Photo by David L. Reamer


How to time a major feast—especially for an amateur or still-developing cook—is certainly one of the most difficult Thanksgiving skills to master. Happily, at our house, we stumbled on a dirty little secret last year that's helped dramatically ease the usual meal-planning mania. It's called spatchcocking.

It's also known as butterflying, and it's an elegant solution to that immutable obstacle of holiday cooking: the four or five hours needed to roast a large turkey, in the same oven you also need to properly cook the rest of your food. A spatchcocked turkey cooks in half the time, at a higher temperature, and the even application of heat virtually guarantees a perfectly cooked bird: crispy skin, dark inner thighs, and (crucially!) dripping and tender breast meat.

Put your brined, cleaned bird chest down and use your poultry shears to cut out its backbone. Open it up a bit, and flip it over. Then, with the heel of your palm, press on the bird's sternum until it cracks. Flatten the rest of it out, splaying its thighs and legs and wings rather luridly, and place it onto a rimmed cookie sheet. The rest should be familiar. Grease and spice the skin like you would normally and put it in a preheated oven—but set to 425 or 450 degrees. Baste with butter for a golden skin.

And, yes, spatchcocking definitely requires you to roast your stuffing separately. If that's a dealbreaker, consider that civilized people have already been doing that for years. DENIS C. THERIAULT


Nothing kills holiday cheer quicker than realizing you've been slamming slobbery Uncle Jim's pinot for the last 15 minutes. This year, instead of identifying your wine with childish beaded Monopoly pieces, pick up a liquid chalk pen—available in a variety of colors at art supply stores—and let everyone write their names on their glasses. If you purchase a color other than white, you can also use it to label appetizer plates for picky eaters ("gluten free," "vegetarian"). We find the "chalk marker" from Bistro—advertised for use on chalkboards and lightboards—works great. The chalk ink will come off with a damp rag, or in the dishwasher. DIRK VANDERHART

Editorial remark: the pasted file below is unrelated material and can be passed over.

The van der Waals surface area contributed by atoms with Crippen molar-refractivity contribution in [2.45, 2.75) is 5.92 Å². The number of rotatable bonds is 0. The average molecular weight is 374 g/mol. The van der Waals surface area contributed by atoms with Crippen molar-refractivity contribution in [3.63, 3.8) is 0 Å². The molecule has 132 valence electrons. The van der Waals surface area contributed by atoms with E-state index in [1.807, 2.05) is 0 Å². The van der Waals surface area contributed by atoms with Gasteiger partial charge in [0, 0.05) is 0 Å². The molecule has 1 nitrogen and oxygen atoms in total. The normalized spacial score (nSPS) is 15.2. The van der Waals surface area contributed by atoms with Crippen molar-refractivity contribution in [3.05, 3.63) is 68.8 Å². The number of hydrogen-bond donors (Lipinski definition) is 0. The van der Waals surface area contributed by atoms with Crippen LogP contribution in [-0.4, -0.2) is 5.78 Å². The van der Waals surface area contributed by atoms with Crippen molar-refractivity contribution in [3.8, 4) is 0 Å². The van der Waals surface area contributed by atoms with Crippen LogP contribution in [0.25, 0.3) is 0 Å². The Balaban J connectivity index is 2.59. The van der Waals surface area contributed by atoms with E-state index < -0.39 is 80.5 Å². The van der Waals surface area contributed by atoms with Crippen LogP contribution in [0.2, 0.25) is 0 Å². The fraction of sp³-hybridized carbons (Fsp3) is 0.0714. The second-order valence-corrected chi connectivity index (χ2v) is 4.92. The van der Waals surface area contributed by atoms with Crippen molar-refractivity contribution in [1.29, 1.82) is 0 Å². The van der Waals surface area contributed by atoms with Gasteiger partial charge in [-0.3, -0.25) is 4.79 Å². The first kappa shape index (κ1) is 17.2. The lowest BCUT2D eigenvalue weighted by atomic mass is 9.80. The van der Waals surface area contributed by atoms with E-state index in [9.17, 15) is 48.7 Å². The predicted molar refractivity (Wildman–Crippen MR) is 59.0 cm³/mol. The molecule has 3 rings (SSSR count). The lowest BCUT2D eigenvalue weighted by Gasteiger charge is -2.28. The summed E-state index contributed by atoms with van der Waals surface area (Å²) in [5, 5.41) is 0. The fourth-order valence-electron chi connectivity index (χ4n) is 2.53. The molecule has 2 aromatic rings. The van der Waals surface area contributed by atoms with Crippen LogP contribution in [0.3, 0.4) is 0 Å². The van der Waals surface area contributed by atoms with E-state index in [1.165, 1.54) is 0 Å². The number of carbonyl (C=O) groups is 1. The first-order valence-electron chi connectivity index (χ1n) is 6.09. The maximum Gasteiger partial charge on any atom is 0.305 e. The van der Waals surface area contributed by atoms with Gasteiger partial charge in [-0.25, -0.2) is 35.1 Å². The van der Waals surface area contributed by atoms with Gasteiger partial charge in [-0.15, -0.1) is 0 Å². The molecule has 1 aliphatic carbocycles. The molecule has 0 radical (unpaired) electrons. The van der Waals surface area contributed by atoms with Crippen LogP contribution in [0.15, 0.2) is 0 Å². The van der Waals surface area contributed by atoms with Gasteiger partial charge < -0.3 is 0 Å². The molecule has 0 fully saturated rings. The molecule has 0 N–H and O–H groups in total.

If you're a good hippie foodie who follows the dictums of Michael Pollan, Wondra looks like the enemy. It comes in a suspicious-looking can, after all, which the modern, progressive cook has been told to strictly avoid. Packaged food! From the inner shelves of the grocery? Shudder. However, Wondra is not really that scary (depending on how strict you are about white grain-based substances). It's just flour that has been "pre-gelatinized"—another scary word that basically means "steamed." And the stuff is indispensable when it comes to thick, un-chunky gravies and sundry roux, which—if you don't make them all the time—can be a white-knuckle experience when the holiday pressure is on. You'd basically have to actively try to make it lump (if it's even possible). It's also a great tool for dusting and sautéing meats, baking, and about a million other things, and if you don't believe me? JULIA CHILD recommended it for crêpes, and JACQUES PÉPIN is a fan. MARJORIE SKINNER